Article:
Except that in the videos of the tests, almost ALL of the vehicles ejected the wheel where it was struck and the suspension broke. The mounting points are normally rigid, but the mounting hardware usually isn't that robust against such impacts. Notice in your pic of the Mercedes that the tire did NOT come off. It also didn't come into the passenger compartment, as it did in one of the IIHS tests. I don't see the side airbags on the Mercedes, which makes me wonder why they wouldn't have deployed. That, combined with the compromised door, would have more to do with driver ejection than vehicle rigidity or 'crumple zones'. Also, do you have a crash report to support that the Mercedes driver was wearing a seat belt? (Or any of the other data you present, for that matter.)
 

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To pass the new test, it looks like the manufactures need to make the passenger compartment structure into a roll cages. To not increase the weight, I am betting the steel will have to change from the usual mild to high strength. It also looks like the upper fender crumple zone could be used to deflect the car along the side of the barrier instead of absorbing the impact.

The more I look at the new Mazda CX-5, structure and see these tests, the more I agree with Mazda's decision to use more high strength steel.

Subaru has a unique advantage in developing for this test. Since the motor sits lower, this would allow for the crumple zone structure to be placed on top of the motor.
 

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Also, do you have a crash report to support that the Mercedes driver was wearing a seat belt? (Or any of the other data you present, for that matter.)
No side airbags in the MBZ. I took the crash report.
 

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No side airbags in the MBZ. I took the crash report.
What exact year and model is that C230? Edmunds is telling me so far that all the C230s with that front end should have side airbags. Not totally clear if that means curtain side airbags. In any case, even if they were there, they apparently didn't deploy.

Is there a public database of the crash reports we can find?

ETA: Not all German vehicles are the same, so no crying here. Such a generalization would be pointless.
 

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That is an '02 MBZ C230 Sport Coupe. You are correct it does have side airbags.
Since the initial impulse was a frontal impact there may not have been enough energy for the airbag module to deploy the side bags.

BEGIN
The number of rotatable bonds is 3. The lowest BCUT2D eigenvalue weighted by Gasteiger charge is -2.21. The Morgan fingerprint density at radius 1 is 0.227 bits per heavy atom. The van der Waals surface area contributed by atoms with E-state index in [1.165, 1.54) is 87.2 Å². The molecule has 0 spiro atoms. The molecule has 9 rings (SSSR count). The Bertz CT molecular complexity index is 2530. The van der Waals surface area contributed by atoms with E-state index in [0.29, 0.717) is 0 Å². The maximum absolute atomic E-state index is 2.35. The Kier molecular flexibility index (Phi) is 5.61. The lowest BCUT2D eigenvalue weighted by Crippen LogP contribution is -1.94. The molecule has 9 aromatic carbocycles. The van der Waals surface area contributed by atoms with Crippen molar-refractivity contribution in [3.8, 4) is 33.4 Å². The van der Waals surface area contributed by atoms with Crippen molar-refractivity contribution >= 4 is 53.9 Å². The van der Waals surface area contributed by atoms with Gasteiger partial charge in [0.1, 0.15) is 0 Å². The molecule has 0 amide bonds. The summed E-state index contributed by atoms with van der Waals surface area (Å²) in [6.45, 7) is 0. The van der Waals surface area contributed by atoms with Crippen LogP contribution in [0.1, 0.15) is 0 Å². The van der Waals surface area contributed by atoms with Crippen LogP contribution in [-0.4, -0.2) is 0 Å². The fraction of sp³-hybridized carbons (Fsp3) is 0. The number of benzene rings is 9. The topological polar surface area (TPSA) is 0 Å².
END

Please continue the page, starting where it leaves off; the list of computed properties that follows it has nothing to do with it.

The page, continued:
Crash reports are confidential except to the involved parties and attorneys. The law is here.
http://www.dmv.ca.gov/pubs/vctop/d10/vc20012.htm
 

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Car companies could put roll cages in every car or... the crash foam from demolition man
 

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Let's just all wear helmets, have racing seats with five point harnesses, and roll cages. Problem solved.
 

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Or better yet, put down the EFFING phone and pay attention to driving. I am so sick of manufacturers trying to take control from drivers because the drivers are not doing their job. I don't need a car that parks itself because I learned how to park a car. I don't need a car that applies the brakes for me because I am looking at the road ahead and have the ability (and responsibility) to apply the brakes as needed. /rant.

The new crash test shows that the old tests were successful in the evolution in design. The former issues were problem areas that caused the highest claim payments by insurance companies. We now see that the highest injury claims are now coming from incedents that on the surface would be considered relitively minor accidents. The vehicles I have seen with this type of damage did not collide with another vehicle in motion, but with a fixed object. Generally, distracted driving caused the driver to veer slightly one way or the other from the lane into said object. At work there is currently a Sprinter with this type of damage.